statement. The following figure (Figure 1.2) illustrates the main principals of this
ontology.
1.3.2.3 Video
A minimum collection of properties capable of defining media resources such as
videos, images and audio files has been developed by the W3C Media Annotation
14 1 Semantic Web and IoT
Fig. 1.1 Event-Model F
Fig. 1.2 Simple Event Model
Working Group (MAWG). The implemented annotation model [99] consists of sev-
eral descriptive and technical properties that can be used to describe any kind of
multimedia resources along with their technical characteristics. Among the descrip-
tive properties are the title, the language, the creator, the publisher etc. The technical
properties refer to more technical aspects of the a media resource like the compres-
sion rate, the format etc. The descriptive properties have been defined in such a
1.3 IoT Knowledge Representation with Semantic Web Technologies 15
way that the ontology can be considered as media-agnostic since they can describe
any multimedia object. On the other hand the technical properties are specific to
particular types of multimedia objects. The following figure (Figure 1.3) provides a
summary of the key concepts of the given ontology [100].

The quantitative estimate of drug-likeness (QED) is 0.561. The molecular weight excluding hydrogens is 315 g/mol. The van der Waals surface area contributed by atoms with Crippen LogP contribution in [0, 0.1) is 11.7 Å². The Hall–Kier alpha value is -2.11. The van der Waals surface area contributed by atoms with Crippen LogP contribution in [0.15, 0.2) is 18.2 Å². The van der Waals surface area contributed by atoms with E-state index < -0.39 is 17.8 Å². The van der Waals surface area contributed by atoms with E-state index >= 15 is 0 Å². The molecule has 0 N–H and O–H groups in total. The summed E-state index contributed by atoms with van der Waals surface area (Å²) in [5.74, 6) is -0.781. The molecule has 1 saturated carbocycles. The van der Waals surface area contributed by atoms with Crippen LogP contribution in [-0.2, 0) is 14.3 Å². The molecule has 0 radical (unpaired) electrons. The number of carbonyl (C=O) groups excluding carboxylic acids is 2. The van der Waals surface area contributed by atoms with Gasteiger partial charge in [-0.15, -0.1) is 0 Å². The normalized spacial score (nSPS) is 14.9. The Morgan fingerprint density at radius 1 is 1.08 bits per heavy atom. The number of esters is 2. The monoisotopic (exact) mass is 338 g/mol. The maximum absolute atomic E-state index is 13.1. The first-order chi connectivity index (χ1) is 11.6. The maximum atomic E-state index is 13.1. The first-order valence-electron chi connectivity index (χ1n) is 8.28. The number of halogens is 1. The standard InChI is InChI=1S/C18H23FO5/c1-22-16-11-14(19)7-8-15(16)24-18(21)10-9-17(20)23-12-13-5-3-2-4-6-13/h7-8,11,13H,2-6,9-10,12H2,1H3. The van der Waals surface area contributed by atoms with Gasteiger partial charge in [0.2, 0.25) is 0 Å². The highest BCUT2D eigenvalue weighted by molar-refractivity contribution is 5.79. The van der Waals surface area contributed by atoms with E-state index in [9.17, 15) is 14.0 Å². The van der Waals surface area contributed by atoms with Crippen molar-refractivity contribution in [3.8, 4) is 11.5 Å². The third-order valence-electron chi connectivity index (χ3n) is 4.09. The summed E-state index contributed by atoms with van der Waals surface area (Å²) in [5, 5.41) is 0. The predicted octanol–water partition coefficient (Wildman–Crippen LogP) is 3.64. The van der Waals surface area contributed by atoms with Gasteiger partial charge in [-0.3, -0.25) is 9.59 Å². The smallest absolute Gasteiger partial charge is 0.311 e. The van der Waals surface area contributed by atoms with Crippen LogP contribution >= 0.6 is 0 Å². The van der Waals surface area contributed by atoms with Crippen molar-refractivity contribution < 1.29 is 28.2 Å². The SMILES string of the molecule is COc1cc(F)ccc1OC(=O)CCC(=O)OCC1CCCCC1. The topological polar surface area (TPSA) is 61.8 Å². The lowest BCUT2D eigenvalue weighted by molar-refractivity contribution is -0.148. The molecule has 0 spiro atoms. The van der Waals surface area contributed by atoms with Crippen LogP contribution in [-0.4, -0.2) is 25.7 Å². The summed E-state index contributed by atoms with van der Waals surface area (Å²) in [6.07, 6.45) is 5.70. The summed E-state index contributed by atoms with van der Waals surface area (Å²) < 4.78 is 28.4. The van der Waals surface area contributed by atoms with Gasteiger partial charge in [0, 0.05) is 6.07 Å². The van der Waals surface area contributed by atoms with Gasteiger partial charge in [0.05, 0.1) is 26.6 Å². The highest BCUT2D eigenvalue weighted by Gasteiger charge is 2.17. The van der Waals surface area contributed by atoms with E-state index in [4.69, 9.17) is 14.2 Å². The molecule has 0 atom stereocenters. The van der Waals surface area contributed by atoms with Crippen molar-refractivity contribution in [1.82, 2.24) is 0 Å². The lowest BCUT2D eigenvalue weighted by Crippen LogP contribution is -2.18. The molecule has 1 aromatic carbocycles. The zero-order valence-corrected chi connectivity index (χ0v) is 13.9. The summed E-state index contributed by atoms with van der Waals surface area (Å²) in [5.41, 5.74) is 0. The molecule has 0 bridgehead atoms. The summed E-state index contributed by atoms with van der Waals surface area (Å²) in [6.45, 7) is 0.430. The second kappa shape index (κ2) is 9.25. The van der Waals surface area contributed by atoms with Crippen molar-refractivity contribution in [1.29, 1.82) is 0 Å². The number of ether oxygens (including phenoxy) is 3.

Fig. 1.3 Ontology for Media Resources
1.3.2.4 Text - social media
Named entity linking (NEL) or Entity linking (EL) is the task of mapping an entity
appearing in a document to a respective Knowledge Base (KB) identifier and is
considered as a fundamental step to semantic language understanding. Considering
the abundance of text circulating online and the quantity of pieces of information
to be represented in text analysis systems, being able to correctly discern among
homographic entities determines the KB’s quality and subsequently, the entire sys-
tem’s efficacy. Word polysemy, abbreviations and acronyms, spelling variations and
synonyms are some of the factors that pose challenges towards entity disambigua-
tion and correct linking. The application possibilities are numerous and range from
knowledge graph construction [101] to question-answering systems [102] and in-
formation retrieval [103]. Traditional NEL approaches relied on text-based models
which leveraged linguistic hand-engineered features [104] and machine learning
classifiers (SVM) [107]. Modern systems exploit large knowledge bases (DBpedia,
Wikipedia, WordNet) to create knowledge graphs [105] and deep learning techniques
[106] which leverage both global and local features to achieve document level dis-
ambiguation; character and word embeddings, an attention mechanism and a CRF
layer. Local and global features are combined to tackle disambiguation in [108],
which proposes a Personalised PageRank-based approach, a popular Random Walk